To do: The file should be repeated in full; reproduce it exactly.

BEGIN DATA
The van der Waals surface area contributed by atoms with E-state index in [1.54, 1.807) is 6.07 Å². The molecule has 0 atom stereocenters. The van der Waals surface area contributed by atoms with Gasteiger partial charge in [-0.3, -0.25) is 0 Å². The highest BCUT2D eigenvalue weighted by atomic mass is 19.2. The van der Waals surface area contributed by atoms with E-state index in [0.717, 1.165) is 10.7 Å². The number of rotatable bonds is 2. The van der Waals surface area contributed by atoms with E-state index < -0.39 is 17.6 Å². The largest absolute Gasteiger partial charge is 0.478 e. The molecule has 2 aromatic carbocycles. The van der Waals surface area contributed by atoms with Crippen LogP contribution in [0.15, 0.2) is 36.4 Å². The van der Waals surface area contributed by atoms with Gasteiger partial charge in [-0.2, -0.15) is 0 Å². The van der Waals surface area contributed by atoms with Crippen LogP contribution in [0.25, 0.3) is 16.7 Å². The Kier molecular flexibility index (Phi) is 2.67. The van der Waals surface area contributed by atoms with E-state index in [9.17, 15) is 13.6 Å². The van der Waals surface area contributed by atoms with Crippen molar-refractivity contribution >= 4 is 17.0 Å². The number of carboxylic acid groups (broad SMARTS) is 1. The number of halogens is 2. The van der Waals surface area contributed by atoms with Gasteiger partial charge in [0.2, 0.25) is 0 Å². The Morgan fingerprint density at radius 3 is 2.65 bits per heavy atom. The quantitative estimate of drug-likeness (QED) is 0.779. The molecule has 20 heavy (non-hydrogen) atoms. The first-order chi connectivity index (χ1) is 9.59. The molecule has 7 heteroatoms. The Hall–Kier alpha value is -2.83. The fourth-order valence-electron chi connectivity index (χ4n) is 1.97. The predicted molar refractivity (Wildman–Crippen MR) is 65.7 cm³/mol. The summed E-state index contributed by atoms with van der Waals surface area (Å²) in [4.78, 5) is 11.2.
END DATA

The van der Waals surface area contributed by atoms with E-state index in [1.54, 1.807) is 6.07 Å². The molecule has 0 atom stereocenters. The van der Waals surface area contributed by atoms with Gasteiger partial charge in [-0.3, -0.25) is 0 Å². The highest BCUT2D eigenvalue weighted by atomic mass is 19.2. The van der Waals surface area contributed by atoms with E-state index in [0.717, 1.165) is 10.7 Å². The number of rotatable bonds is 2. The van der Waals surface area contributed by atoms with E-state index < -0.39 is 17.6 Å². The largest absolute Gasteiger partial charge is 0.478 e. The molecule has 2 aromatic carbocycles. The van der Waals surface area contributed by atoms with Crippen LogP contribution in [0.15, 0.2) is 36.4 Å². The van der Waals surface area contributed by atoms with Gasteiger partial charge in [-0.2, -0.15) is 0 Å². The van der Waals surface area contributed by atoms with Crippen LogP contribution in [0.25, 0.3) is 16.7 Å². The Kier molecular flexibility index (Phi) is 2.67. The van der Waals surface area contributed by atoms with E-state index in [9.17, 15) is 13.6 Å². The van der Waals surface area contributed by atoms with Crippen molar-refractivity contribution >= 4 is 17.0 Å². The number of carboxylic acid groups (broad SMARTS) is 1. The number of halogens is 2. The van der Waals surface area contributed by atoms with Gasteiger partial charge in [0.2, 0.25) is 0 Å². The Morgan fingerprint density at radius 3 is 2.65 bits per heavy atom. The quantitative estimate of drug-likeness (QED) is 0.779. The molecule has 20 heavy (non-hydrogen) atoms. The first-order chi connectivity index (χ1) is 9.59. The molecule has 7 heteroatoms. The Hall–Kier alpha value is -2.83. The fourth-order valence-electron chi connectivity index (χ4n) is 1.97. The predicted molar refractivity (Wildman–Crippen MR) is 65.7 cm³/mol. The summed E-state index contributed by atoms with van der Waals surface area (Å²) in [4.78, 5) is 11.2.